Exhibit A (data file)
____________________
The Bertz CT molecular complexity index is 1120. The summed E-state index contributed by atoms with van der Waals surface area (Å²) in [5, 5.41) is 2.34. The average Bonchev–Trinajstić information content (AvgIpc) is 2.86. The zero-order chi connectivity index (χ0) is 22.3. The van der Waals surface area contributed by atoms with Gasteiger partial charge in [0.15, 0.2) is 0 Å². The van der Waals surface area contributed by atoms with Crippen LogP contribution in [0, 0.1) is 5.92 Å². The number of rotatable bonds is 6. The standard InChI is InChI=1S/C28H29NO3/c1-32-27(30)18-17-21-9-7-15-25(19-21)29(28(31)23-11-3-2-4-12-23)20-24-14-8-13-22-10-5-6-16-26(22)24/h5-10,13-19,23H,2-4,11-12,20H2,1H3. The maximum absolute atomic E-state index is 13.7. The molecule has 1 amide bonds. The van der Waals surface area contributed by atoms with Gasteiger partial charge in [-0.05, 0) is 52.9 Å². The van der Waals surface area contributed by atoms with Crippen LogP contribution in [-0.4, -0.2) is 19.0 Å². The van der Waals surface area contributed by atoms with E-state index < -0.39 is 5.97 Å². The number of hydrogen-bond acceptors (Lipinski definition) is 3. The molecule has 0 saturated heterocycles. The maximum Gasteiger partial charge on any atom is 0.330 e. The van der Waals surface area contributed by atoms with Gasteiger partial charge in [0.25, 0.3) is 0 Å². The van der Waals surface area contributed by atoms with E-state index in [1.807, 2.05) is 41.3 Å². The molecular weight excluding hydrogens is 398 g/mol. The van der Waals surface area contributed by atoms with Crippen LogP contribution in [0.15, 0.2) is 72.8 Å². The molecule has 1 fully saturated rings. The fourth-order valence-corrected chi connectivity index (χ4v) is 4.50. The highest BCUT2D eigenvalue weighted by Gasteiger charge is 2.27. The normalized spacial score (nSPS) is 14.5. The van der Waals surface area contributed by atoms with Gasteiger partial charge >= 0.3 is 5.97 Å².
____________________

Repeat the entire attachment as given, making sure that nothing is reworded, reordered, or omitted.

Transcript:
The Bertz CT molecular complexity index is 1120. The summed E-state index contributed by atoms with van der Waals surface area (Å²) in [5, 5.41) is 2.34. The average Bonchev–Trinajstić information content (AvgIpc) is 2.86. The zero-order chi connectivity index (χ0) is 22.3. The van der Waals surface area contributed by atoms with Gasteiger partial charge in [0.15, 0.2) is 0 Å². The van der Waals surface area contributed by atoms with Crippen LogP contribution in [0, 0.1) is 5.92 Å². The number of rotatable bonds is 6. The standard InChI is InChI=1S/C28H29NO3/c1-32-27(30)18-17-21-9-7-15-25(19-21)29(28(31)23-11-3-2-4-12-23)20-24-14-8-13-22-10-5-6-16-26(22)24/h5-10,13-19,23H,2-4,11-12,20H2,1H3. The maximum absolute atomic E-state index is 13.7. The molecule has 1 amide bonds. The van der Waals surface area contributed by atoms with Gasteiger partial charge in [-0.05, 0) is 52.9 Å². The van der Waals surface area contributed by atoms with Crippen LogP contribution in [-0.4, -0.2) is 19.0 Å². The van der Waals surface area contributed by atoms with E-state index < -0.39 is 5.97 Å². The number of hydrogen-bond acceptors (Lipinski definition) is 3. The molecule has 0 saturated heterocycles. The maximum Gasteiger partial charge on any atom is 0.330 e. The van der Waals surface area contributed by atoms with Gasteiger partial charge in [0.25, 0.3) is 0 Å². The van der Waals surface area contributed by atoms with E-state index in [1.807, 2.05) is 41.3 Å². The molecular weight excluding hydrogens is 398 g/mol. The van der Waals surface area contributed by atoms with Crippen LogP contribution in [0.15, 0.2) is 72.8 Å². The molecule has 1 fully saturated rings. The fourth-order valence-corrected chi connectivity index (χ4v) is 4.50. The highest BCUT2D eigenvalue weighted by Gasteiger charge is 2.27. The normalized spacial score (nSPS) is 14.5. The van der Waals surface area contributed by atoms with Gasteiger partial charge >= 0.3 is 5.97 Å².